After a 22-hour legislative session, the Massachusetts legislature sent a sports betting bill to the governor’s desk. It was a surprise push to legalize sports betting in the thriving northeastern sports betting market. With the Governor of Massachusetts ready to sign the bill, Massachusetts is set to become the 36th state to legalize sports betting. The Massachusetts sports betting bill also lays the groundwork for quick rule-making.
The next steps for the Massachusetts sports betting bill after the governor’s signature is turning its text into industry regulations. Most sports betting markets pass a regulatory framework in their bills and leave details to the gaming regulator.
This isn’t a cop-out for sub-par regulation, either. The guidelines that sports betting bills set include specific definitions, advertising restrictions, and broad application requirements.
For example, Massachusetts’ bill includes qualifications for sportsbook applicants, including:
- “A person who owns 10 percent or more of a corporate applicant and who has the ability to control the activities of the corporate applicant.”
- “A person who holds a beneficial or proprietary interest of 10 percent or more of a non-corporate applicant’s business operation and who has the ability to control the activities of the non-corporate applicant.”
- “At the commission’s discretion, an executive, employee or agent having the power to exercise significant influence over decisions concerning the applicant’s sports wagering operations in the commonwealth.”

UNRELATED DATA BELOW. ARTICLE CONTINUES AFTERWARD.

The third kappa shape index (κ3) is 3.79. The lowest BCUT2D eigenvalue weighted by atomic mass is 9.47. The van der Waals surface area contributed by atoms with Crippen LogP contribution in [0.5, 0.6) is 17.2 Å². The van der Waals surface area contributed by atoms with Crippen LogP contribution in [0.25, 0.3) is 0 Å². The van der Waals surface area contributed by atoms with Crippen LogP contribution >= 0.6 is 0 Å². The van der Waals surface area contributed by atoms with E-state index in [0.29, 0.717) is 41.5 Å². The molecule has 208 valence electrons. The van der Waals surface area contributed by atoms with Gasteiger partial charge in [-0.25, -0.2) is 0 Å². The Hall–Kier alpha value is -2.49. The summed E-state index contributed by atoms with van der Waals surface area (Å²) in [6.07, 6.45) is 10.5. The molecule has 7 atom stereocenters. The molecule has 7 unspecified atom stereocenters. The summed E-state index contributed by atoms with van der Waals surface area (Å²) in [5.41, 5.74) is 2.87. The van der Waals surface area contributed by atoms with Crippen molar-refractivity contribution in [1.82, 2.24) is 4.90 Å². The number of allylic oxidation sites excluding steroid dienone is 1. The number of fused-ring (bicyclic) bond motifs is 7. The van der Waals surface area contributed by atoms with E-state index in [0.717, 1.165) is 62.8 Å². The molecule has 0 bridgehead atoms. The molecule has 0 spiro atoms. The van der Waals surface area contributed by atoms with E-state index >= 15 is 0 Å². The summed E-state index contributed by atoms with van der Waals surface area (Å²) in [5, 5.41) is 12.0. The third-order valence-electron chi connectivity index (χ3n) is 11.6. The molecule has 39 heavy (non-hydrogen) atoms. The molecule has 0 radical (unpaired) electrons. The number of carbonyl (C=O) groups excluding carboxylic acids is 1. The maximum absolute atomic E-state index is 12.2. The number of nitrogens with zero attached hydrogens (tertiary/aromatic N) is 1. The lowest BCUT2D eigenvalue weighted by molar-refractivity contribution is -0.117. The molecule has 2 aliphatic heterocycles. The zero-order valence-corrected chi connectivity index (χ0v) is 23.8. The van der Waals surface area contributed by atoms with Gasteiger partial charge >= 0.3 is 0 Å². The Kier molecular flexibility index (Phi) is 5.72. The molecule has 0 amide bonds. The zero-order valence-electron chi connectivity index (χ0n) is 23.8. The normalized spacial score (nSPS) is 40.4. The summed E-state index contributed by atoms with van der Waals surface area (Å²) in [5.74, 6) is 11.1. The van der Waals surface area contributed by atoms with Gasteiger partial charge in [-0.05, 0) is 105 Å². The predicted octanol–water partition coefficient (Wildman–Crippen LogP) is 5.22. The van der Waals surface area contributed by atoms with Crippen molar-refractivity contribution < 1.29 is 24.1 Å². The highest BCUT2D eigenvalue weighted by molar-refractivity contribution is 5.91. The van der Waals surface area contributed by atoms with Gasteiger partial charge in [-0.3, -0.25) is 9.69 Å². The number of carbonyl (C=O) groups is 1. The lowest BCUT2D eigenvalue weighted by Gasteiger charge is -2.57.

These are already specific requirements that will likely carry over to the gaming commission’s regulations. It could shorten the timeline for writing regulations, accepting applications, and awarding licenses. But even addressing the writing of the regulations leaves several steps.
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Important Steps Ahead for Massachusetts Sports Betting
Once the governor signs the bill and the gaming commission sets ground rules, the sportsbook applications will roll in. This should be where voter and industry analyst attention remains even after the first licenses are awarded. Enforcement of industry standards is a hidden area where sports betting markets make or break themselves.
For example, Colorado’s Division of Gaming had its audit published in April 2022. The audit revealed crucial shortcomings, including investigative procedures that went undone. One sportsbook disclosed a lawsuit to the Division, and the Division marked that applicant as having no lawsuit. Colorado’s sportsbooks also continue to operate with temporary licenses, leaving critical investigations for later.
When Massachusetts releases its sports betting regulations, they’ll reveal much about how regulators will address problem gambling and allocate responsible gambling resources. However, its enforcement of those policies will be the first bar to clear before it can be considered a responsible market.
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The Boston Globe quoted one casino owner who said they hoped that sports betting would be “live by the Super Bowl.”
That’s an ambitious target, and it’s not necessarily a good one. Colorado got its online sportsbooks live in five months. However, its Division of Gaming’s audit shows that it was unprepared for that launch. Colorado could’ve spent that time properly staffing its Division of Gaming and committing time to investigating its licensees.
As the Massachusetts Gaming Commission promulgates industry rules, it’s worth giving the commission time to ensure the sportsbooks that enter the market are qualified to be there.